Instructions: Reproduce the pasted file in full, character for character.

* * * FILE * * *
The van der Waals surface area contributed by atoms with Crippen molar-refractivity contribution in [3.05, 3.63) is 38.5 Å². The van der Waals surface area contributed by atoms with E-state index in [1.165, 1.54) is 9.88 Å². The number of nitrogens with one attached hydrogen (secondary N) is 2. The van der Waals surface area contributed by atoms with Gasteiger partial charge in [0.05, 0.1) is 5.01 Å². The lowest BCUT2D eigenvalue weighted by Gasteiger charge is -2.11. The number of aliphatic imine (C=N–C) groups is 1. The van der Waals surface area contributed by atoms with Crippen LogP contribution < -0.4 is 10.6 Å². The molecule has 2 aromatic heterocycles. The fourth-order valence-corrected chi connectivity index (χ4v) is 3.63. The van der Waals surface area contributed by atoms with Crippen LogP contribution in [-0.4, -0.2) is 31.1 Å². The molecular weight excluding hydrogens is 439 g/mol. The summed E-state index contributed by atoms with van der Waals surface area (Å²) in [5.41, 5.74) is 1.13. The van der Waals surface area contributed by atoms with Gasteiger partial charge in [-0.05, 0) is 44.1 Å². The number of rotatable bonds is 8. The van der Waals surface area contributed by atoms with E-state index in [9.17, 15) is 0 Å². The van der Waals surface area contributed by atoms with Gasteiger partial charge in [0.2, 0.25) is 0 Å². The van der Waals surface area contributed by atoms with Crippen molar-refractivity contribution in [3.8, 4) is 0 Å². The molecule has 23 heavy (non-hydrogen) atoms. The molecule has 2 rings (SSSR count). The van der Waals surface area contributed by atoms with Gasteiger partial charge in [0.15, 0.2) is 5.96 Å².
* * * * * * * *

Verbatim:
The van der Waals surface area contributed by atoms with Crippen molar-refractivity contribution in [3.05, 3.63) is 38.5 Å². The van der Waals surface area contributed by atoms with E-state index in [1.165, 1.54) is 9.88 Å². The number of nitrogens with one attached hydrogen (secondary N) is 2. The van der Waals surface area contributed by atoms with Gasteiger partial charge in [0.05, 0.1) is 5.01 Å². The lowest BCUT2D eigenvalue weighted by Gasteiger charge is -2.11. The number of aliphatic imine (C=N–C) groups is 1. The van der Waals surface area contributed by atoms with Crippen LogP contribution < -0.4 is 10.6 Å². The molecule has 2 aromatic heterocycles. The fourth-order valence-corrected chi connectivity index (χ4v) is 3.63. The van der Waals surface area contributed by atoms with Crippen LogP contribution in [-0.4, -0.2) is 31.1 Å². The molecular weight excluding hydrogens is 439 g/mol. The summed E-state index contributed by atoms with van der Waals surface area (Å²) in [5.41, 5.74) is 1.13. The van der Waals surface area contributed by atoms with Gasteiger partial charge in [-0.05, 0) is 44.1 Å². The number of rotatable bonds is 8. The van der Waals surface area contributed by atoms with E-state index in [9.17, 15) is 0 Å². The van der Waals surface area contributed by atoms with Gasteiger partial charge in [0.2, 0.25) is 0 Å². The van der Waals surface area contributed by atoms with Crippen molar-refractivity contribution in [3.8, 4) is 0 Å². The molecule has 23 heavy (non-hydrogen) atoms. The molecule has 2 rings (SSSR count). The van der Waals surface area contributed by atoms with Gasteiger partial charge in [0.15, 0.2) is 5.96 Å².